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Homelessness is a pressing issue in New Haven and has worsened during the COVID-19 pandemic. In response, in the summer of 2020, Amistad Catholic Worker acted as a catalyst in establishing a tent encampment––Tent City––on unoccupied land along the West River in New Haven. This study aims to explore alternative models to transitional housing for Tent City through semi-structured interviews with seven representatives from established village-type housing models across the country, twelve New Haven stakeholders, and nine Tent City residents. Through qualitative rapid analysis, six main themes emerged: 1) There is a mismatch between the structure of New Haven’s shelter system and the realities of those it is meant to serve, 2) Tent encampments have existed in New Haven and will continue to exist for the foreseeable future, 3) New Haven made strides in improving the shelter system during the COVID-19 pandemic and should build on this momentum, 4) A city-sanctioned tent encampment or tiny house village will require supportive services, 5) A village model of housing is cost-effective, promotes harm reduction, and provides benefits that are absent from traditional shelter systems, and 6) Transitional village models are ultimately not the answer to homelessness; more low-income housing is.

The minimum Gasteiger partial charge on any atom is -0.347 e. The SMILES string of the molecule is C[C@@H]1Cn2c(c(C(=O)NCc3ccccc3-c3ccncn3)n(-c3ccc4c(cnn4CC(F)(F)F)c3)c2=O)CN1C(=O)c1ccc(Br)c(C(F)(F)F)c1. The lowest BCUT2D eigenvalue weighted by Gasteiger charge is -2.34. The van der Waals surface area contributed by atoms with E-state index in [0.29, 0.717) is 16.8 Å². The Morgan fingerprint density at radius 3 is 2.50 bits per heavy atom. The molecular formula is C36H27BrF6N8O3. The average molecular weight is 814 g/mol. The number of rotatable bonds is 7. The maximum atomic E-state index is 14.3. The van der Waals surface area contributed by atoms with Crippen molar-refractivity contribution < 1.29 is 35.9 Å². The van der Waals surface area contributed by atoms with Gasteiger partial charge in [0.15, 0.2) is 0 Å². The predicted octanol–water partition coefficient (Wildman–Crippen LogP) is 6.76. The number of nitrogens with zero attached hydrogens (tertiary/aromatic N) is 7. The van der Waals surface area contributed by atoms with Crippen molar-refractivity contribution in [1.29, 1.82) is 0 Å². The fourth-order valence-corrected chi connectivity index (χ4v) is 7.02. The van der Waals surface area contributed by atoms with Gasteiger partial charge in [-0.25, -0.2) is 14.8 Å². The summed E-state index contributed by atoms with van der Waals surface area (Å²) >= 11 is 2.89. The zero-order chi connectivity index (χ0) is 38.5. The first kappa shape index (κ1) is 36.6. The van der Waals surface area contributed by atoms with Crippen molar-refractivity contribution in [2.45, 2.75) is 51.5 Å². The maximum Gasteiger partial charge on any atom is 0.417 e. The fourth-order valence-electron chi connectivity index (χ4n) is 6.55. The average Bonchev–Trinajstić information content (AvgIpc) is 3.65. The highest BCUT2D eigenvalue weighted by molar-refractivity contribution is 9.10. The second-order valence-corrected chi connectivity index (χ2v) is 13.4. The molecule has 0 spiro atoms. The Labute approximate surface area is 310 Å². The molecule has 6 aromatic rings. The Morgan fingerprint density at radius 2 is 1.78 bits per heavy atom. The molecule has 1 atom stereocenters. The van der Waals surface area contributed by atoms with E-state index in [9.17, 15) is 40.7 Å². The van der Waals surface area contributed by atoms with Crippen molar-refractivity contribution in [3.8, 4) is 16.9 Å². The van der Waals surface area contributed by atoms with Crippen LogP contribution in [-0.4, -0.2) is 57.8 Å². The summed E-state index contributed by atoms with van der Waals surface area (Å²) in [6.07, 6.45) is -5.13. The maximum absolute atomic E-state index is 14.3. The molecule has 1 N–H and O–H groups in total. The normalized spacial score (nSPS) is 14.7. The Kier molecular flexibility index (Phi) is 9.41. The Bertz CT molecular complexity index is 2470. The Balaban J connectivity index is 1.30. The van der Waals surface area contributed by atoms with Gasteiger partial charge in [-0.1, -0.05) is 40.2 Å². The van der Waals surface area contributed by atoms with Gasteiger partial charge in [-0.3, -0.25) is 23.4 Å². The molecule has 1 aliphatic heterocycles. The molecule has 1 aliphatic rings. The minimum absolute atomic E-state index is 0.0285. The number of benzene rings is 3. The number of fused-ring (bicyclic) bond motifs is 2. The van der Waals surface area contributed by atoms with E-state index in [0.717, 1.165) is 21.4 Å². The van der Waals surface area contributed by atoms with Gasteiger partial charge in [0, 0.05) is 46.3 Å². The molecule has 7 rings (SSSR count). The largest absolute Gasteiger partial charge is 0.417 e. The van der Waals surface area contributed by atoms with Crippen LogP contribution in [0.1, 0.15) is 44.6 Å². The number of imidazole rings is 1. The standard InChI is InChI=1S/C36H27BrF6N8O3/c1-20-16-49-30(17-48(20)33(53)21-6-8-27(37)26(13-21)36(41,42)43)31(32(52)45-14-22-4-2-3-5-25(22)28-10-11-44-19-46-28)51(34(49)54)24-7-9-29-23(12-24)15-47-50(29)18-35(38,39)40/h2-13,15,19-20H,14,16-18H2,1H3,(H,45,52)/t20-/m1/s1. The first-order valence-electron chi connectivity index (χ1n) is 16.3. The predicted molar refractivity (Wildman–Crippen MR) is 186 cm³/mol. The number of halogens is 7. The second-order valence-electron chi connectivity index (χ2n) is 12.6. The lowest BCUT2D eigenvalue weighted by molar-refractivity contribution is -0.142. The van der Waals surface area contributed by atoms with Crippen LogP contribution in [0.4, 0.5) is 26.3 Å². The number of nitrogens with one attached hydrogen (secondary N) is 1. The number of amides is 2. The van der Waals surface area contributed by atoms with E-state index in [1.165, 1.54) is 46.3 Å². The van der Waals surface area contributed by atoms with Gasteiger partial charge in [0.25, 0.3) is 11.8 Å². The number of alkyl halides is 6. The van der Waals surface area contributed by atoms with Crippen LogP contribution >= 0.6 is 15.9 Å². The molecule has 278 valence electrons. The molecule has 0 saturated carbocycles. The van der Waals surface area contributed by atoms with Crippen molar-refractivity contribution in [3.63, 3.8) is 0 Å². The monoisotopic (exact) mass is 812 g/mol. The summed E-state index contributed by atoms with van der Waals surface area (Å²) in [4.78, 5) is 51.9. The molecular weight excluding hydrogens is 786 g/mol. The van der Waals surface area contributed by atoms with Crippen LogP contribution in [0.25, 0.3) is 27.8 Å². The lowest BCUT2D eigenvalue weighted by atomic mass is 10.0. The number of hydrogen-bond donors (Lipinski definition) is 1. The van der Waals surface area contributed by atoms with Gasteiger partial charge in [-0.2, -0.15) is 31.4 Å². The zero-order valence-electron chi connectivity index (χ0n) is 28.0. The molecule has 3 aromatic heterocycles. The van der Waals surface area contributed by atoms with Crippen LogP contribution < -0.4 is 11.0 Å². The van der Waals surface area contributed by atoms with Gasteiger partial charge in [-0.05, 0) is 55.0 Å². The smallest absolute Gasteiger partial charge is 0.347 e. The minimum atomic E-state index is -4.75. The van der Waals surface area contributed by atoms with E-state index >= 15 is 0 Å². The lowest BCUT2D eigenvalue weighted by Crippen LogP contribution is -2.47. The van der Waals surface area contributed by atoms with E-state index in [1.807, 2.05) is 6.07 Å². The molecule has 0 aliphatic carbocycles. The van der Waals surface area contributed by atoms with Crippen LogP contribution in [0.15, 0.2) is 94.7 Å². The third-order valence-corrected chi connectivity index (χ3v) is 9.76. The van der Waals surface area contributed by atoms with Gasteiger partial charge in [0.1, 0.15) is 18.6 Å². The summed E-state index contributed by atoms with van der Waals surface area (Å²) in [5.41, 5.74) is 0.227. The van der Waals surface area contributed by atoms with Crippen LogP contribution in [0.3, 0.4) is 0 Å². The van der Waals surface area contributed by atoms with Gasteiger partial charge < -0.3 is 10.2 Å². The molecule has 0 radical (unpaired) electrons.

Given our findings, we recommend the following to the city of New Haven:
1. Formally recognize and support Tent City as an immediate response to the reality of the shelter system.
2. Phase out congregate shelters and learn from the experience with hotel shelters to make them accessible to a wider spectrum of people.
3. Build a village model of housing, such as a tiny house village, that is transitional and targeted towards individuals who do not fit within New Haven’s shelter system. 4. Invest more resources in wrap-around supportive services to get people into housing and help them maintain their housing.
5. Investing in low-income housing is key.

Publication Date



Community Health and Preventive Medicine

From Tent City to Tiny House Villages: Exploring Non-traditional Transitional Housing Models for New Haven